High-earning GPs who will have to pay the top rate of income tax should not see it as a punishment, says Jaimie Kaffash
The Chancellor’s announcement about the reduction in the threshold of the top rate of income tax from £150,000 to £125,140 was one of the best-read stories of the week, and the comments were unanimously warning that this will affect GP recruitment.
At the risk of making me unpopular, I really believe this is a battle that GPs should not fight. Unlike the pensions tax fiasco – where GPs are having to pay to work in some cases – this increase in thresholds is not a punishment for GPs.
Indeed, all it does is highlight that, generally speaking, GPs are well paid. Of course, this is often used as a stick to bash GPs with, and excuse the bad press they get – ‘how can they complain when they are on six figures?’. When you are a profession on the edge, the natural reaction is to go on the defensive.
There are also plenty of arguments in favour of GPs being paid a lot. In a free-market economy that is beloved by the UK Government and most of the press, high numbers of vacancies suggest that the pay is not too high and that the £142,000 a year partners get paid isn’t enough. If it was, we wouldn’t be losing GPs at a time we want to increase numbers.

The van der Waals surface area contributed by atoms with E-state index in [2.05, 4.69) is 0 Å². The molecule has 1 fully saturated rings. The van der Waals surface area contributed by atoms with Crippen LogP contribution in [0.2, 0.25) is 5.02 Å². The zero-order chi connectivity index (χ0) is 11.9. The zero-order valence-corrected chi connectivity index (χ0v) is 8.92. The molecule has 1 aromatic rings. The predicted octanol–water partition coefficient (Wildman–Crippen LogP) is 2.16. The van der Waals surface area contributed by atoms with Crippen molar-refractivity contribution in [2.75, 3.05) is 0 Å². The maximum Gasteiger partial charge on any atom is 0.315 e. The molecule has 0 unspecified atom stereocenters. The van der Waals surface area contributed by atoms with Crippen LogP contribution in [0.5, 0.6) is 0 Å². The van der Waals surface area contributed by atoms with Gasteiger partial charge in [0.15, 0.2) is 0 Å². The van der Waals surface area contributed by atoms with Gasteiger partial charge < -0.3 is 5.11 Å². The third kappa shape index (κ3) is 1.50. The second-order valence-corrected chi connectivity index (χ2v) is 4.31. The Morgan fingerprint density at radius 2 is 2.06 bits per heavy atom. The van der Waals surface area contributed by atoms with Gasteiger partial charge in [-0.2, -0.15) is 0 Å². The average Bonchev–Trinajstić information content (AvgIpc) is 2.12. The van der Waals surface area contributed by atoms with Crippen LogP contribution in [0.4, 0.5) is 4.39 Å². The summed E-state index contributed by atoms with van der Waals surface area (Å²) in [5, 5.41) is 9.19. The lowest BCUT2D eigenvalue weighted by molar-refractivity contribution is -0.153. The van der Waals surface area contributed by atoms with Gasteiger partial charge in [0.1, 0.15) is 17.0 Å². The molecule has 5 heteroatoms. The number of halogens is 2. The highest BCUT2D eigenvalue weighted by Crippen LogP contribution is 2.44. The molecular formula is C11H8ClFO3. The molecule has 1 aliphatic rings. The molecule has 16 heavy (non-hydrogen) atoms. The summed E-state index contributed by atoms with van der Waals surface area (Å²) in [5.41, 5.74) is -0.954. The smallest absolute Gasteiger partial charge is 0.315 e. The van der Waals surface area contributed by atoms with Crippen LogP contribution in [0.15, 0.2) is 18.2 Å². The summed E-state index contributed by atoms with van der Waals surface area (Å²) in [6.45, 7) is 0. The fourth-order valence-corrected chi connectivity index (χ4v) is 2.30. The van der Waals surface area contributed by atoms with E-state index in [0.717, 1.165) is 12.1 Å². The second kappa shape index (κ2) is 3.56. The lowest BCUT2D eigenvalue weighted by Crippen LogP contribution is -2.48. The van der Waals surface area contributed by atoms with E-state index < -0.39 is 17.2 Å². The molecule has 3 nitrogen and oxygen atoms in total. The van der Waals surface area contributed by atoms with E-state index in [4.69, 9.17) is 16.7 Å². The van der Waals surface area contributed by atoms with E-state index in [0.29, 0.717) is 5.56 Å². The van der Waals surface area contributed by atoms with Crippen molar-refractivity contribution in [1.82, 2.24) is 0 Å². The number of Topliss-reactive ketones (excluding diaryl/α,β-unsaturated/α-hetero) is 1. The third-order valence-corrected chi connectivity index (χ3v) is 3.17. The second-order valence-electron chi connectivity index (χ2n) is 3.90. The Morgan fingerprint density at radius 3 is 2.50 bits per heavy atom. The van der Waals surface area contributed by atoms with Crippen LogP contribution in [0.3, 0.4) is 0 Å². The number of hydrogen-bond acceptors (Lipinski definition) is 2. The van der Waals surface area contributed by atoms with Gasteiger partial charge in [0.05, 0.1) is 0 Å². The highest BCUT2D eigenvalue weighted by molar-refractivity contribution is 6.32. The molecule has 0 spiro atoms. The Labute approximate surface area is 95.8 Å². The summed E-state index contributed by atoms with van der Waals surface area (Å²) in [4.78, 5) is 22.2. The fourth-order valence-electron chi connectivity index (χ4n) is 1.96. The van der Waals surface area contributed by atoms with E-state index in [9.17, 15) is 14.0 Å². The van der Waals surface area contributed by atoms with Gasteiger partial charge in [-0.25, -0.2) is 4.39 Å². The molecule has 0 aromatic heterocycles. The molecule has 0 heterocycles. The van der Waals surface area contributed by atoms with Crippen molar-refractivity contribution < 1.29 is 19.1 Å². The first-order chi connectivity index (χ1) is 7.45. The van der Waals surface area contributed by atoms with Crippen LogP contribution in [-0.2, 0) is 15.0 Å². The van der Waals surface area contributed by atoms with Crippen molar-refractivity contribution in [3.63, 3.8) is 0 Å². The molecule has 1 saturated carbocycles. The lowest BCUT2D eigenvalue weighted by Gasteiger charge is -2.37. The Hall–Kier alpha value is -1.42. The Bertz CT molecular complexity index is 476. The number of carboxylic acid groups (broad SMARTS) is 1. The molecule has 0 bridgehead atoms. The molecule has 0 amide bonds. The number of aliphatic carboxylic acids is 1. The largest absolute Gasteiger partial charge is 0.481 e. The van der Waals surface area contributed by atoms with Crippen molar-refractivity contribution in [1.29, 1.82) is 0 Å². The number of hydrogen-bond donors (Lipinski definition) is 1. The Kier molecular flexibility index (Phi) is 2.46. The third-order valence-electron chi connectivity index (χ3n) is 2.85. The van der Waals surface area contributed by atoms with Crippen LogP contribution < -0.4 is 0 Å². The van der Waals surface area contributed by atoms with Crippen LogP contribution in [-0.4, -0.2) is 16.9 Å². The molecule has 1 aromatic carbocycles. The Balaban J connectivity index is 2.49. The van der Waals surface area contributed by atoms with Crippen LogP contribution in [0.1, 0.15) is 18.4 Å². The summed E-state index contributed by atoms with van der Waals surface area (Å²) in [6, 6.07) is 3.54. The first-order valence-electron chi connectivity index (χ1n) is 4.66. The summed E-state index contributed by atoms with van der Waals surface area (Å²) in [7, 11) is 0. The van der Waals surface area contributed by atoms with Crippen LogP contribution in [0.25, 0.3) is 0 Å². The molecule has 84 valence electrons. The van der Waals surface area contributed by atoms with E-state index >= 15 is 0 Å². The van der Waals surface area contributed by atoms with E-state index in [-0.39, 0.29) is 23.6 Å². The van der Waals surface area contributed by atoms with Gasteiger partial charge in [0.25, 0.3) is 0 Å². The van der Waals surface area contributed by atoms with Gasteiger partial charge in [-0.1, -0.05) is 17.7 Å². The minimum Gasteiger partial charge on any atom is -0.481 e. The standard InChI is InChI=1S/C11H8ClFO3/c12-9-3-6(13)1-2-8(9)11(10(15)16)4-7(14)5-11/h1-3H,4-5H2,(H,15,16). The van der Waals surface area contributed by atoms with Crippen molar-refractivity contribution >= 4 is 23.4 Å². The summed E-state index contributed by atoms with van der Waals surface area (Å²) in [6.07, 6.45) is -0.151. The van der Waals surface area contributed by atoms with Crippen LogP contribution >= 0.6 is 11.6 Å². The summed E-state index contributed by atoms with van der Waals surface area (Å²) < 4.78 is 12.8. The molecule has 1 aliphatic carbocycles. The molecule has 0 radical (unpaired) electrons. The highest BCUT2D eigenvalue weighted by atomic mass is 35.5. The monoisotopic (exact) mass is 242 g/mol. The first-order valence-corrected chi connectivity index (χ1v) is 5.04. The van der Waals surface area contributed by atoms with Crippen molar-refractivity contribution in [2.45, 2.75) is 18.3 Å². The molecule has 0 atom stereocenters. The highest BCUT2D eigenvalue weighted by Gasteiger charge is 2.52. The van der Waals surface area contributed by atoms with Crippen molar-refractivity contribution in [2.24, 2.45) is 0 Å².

Far more important, however, is that pay is inversely linked to the numbers of GPs in the workforce. In danger of sounding too much like David Brent, there is a pie of GP funding, and the fewer people taking slices, the bigger those slices are.
One of the main reasons GP pay has increased is because GP numbers are going down. In order to earn the amounts bandied around, GPs have to work 13-hour days of intense work, do admin in their spare time and inevitably face burnout. Unlike professions such as hedge fund managers or investment bankers, money is not the principal motivation for the vast majority of GPs. I would hazard a guess that the vast majority of GPs would happily take a smaller share of funding if it meant their workload could also be spread.
Which brings me back to the message from the profession. Because not only is an acknowledgement about being well paid accurate – with all the caveats that entails – it might actually help. Right now, pay is one of the few positives about the profession. Decent money might not be the principal motivation for new GPs, but it certainly doesn’t do any harm.
I have argued before that I am not confident that it is possible to increase GP numbers and the failed focus on recruitment has allowed other potential wins – such as addressing demand – to be overlooked. But we obviously can’t give up on recruitment. If I were a trainee or medical student, the message ‘general practice is in a mess but at least we get well paid for it’ is more enticing than ‘general practice is a mess and we don’t get paid enough (and we get taxed a lot)’.
If all goes well, and we are successful, then individual GPs will be paid less. The irony is, everyone would be happy with that.